function jsonp ( options ) { //Create tag let script = document .createElement( 'script' ) //splicing string let params = '' ; for ( let key in options.data) { params += '&' + key + '=' + options.data[key] } //Create a random function, toString removes the decimal point from the number conversion string. let fnName = 'myFn' + Math .random().toString().replace( '.' , '' ); //fnName is not a global function, use window turns it into a function window [fnName] = options.success; script.src = options.url + '?callback=' + fnName + params; document .body.appendChild(script) //Add an onload event to the script tag script.onload = function () { //Delete the script tag document .body.removeChild(script) } } Copy code

transfer

jsonp
(Need to import by yourself
jsonp
function)

< body > < button id = "xzq" > Xue Zhiqian </button > < button id = "zs" > Zhou Shen </button > < script type = "text/javascript" > let btn1 = document .querySelector( '#xzq ' ); let btn2 = document .querySelector( '#zs' ); btn1.onclick = function () { jsonp({ url: 'http://127.0.0.1:3000/test', data: { namer: ' ', song: ' ' }, success: function(data) { alrt(data.namer + '--' + data.song); } }) }; btn2.onclick = function() { jsonp({ url : 'http : //127.0.0.1 : 3000/test ' , data : { namer : 'Zhou Shen' , song : ' ' }, success : function ( data ) { alrt(data.namer + '--' + data.song); } }) }; </script > </body > Copy code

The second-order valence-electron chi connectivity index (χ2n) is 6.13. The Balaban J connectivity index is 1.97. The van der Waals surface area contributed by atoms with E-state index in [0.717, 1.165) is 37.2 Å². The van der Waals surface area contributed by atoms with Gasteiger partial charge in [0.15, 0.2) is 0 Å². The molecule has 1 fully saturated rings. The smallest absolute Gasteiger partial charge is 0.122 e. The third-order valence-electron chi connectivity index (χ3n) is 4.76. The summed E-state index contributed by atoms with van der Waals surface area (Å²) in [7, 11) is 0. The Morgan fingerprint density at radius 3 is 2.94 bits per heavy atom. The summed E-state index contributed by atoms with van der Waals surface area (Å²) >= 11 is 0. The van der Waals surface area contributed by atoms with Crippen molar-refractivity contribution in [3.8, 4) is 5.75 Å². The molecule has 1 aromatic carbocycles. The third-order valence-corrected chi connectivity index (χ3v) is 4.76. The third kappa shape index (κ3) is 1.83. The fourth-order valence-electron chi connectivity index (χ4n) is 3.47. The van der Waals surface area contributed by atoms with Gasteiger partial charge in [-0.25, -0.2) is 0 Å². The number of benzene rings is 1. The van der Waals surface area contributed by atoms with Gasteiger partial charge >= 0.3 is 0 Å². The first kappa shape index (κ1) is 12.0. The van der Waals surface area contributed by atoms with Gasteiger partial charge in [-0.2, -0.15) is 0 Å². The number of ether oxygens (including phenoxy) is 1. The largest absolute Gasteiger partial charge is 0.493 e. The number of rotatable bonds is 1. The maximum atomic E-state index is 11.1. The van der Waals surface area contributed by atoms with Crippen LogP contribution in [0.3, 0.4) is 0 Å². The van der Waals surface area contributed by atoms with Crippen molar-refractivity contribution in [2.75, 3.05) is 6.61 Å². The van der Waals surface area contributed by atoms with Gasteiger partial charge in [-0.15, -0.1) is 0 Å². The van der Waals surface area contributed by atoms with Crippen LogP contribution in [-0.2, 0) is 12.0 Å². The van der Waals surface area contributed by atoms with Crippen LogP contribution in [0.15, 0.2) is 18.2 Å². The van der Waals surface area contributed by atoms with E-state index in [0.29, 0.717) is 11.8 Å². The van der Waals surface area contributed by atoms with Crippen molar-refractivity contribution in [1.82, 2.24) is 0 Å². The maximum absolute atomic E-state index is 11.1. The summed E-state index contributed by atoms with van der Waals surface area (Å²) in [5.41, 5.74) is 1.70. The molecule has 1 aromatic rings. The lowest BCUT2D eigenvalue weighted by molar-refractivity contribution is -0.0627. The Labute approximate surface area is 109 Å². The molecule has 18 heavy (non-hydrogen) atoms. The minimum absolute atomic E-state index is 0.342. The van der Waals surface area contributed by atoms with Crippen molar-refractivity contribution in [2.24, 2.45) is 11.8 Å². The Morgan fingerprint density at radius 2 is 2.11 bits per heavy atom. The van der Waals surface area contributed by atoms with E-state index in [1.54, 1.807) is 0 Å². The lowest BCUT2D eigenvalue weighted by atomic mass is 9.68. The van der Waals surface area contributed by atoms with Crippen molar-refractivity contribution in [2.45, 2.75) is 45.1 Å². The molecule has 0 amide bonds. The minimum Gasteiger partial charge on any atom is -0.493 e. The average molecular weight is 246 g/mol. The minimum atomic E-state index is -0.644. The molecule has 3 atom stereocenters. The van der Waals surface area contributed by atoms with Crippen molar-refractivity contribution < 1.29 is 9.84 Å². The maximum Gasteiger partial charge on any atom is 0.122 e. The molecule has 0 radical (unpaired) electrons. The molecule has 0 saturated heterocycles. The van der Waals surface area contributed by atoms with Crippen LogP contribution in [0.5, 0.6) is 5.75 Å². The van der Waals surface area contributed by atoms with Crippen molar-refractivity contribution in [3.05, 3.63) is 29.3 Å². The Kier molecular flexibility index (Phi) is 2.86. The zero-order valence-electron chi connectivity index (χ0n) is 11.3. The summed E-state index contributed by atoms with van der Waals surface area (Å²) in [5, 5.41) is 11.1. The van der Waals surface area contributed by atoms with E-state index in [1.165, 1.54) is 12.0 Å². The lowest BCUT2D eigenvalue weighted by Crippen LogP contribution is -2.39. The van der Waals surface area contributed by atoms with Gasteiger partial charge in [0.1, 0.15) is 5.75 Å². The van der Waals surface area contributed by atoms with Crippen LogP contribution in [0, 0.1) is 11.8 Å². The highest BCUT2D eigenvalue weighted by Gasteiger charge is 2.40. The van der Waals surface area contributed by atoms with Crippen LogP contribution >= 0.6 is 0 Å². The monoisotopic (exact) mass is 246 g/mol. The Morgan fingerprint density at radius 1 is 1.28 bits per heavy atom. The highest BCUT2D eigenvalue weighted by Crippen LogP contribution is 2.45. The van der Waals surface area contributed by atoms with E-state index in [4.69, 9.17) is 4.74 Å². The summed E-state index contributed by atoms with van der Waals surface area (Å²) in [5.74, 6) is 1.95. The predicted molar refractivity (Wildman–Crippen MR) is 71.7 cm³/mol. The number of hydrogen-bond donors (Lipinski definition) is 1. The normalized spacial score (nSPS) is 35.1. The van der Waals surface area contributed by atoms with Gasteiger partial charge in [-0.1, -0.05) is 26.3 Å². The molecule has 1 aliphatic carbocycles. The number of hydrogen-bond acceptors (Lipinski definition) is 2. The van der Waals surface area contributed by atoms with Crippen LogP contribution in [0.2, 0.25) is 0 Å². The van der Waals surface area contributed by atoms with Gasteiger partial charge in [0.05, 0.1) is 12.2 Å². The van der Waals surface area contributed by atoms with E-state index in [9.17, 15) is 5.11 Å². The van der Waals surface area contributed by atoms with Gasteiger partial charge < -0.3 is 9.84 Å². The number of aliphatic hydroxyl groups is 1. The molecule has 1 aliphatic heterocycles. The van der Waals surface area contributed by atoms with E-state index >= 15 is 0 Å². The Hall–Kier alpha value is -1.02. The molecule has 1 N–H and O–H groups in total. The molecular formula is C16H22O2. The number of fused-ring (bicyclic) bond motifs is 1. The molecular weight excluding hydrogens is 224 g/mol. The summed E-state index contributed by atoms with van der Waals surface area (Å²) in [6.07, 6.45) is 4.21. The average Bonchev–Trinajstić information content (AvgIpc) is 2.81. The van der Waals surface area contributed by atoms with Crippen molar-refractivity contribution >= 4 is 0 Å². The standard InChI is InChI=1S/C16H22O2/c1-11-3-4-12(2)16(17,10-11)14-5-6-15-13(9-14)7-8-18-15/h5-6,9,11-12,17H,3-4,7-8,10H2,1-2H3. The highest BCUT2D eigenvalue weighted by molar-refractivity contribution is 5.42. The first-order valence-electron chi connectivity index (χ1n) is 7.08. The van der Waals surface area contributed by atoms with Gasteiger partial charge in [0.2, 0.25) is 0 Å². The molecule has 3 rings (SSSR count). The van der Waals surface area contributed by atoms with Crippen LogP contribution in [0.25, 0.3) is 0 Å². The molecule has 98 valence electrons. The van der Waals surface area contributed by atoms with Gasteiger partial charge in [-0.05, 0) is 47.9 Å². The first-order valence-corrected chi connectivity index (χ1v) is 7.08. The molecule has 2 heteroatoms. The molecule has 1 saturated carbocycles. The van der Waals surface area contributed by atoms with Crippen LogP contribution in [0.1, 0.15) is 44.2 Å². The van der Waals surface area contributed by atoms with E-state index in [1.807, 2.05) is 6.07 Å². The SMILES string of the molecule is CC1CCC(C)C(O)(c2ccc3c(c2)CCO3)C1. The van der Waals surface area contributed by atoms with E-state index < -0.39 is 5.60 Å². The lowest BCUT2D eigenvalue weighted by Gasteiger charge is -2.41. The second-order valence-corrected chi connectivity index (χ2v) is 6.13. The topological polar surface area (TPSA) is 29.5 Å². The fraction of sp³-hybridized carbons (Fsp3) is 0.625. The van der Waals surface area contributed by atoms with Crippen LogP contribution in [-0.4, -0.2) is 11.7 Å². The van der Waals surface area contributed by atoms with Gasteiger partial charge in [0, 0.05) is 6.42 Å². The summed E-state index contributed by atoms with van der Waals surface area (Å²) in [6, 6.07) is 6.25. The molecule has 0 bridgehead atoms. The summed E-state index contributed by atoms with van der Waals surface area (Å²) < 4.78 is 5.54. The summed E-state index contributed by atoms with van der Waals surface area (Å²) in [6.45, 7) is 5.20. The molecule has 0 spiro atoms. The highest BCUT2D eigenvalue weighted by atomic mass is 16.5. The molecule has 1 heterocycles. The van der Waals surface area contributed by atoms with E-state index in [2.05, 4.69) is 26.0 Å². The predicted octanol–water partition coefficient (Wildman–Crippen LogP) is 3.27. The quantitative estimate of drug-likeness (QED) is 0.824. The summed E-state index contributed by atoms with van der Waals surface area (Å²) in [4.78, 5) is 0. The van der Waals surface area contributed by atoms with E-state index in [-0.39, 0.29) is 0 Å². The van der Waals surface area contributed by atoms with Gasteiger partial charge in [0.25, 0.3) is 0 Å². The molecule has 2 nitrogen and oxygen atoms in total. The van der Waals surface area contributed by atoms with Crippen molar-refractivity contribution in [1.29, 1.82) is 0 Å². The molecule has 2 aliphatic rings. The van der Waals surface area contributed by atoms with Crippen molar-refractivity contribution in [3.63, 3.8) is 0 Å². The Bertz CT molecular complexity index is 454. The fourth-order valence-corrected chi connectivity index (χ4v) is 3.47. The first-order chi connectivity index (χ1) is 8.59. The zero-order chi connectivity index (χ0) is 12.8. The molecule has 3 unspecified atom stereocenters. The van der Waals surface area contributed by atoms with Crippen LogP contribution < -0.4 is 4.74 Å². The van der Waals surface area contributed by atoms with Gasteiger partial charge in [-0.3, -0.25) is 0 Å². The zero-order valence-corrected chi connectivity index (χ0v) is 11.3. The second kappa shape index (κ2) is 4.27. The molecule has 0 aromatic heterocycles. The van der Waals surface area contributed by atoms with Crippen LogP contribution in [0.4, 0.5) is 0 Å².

Backstage:

app.get( '/test' , function ( req, res ) { res.jsonp(req.query) }) Copy code

3.2
CORS
Cross-domain resource sharing

CORS
Full name
Cross-origin Rescourse Sharing
, Namely cross-domain resource sharing, is a new mechanism launched by W3C.

It allows the browser to send to the cross-domain server

Ajax
Request, overcome
Ajax
Restriction that only the same source can be used

So when we are using

CORS
When processing a cross-domain request, the browser judges that this is a cross-domain request, and will automatically help us handle the corresponding cross-domain request configuration, adding some additional header information, and all we have to do is to determine whether this is allowed on the server side Domain access

1. Simple request

A simple request must satisfy three requests:

  1. GET
    POST
    HEAD
  2. Content-Type
    application/x-www-form-urlencoded
    multipart/form-data
    text/plain

app.post('/cache', function(req, res) { res.setHeader('Access-Control-Allow-Origin', 'http://localhost:8080') res.send(' ') })

http://localhost:8080
*

res.setHeader('Access-Control-Allow-Origin', '*')

Ajax

2

  1. GET
    POST
    HEAD
    PUT
    DELETE
  2. POST
    application/xml
    text/xml
    XML

3

XMLHttpRequest
Cookie

Cookie

......

  1. Ajax
  2. JSONP
  3. CORS
    H5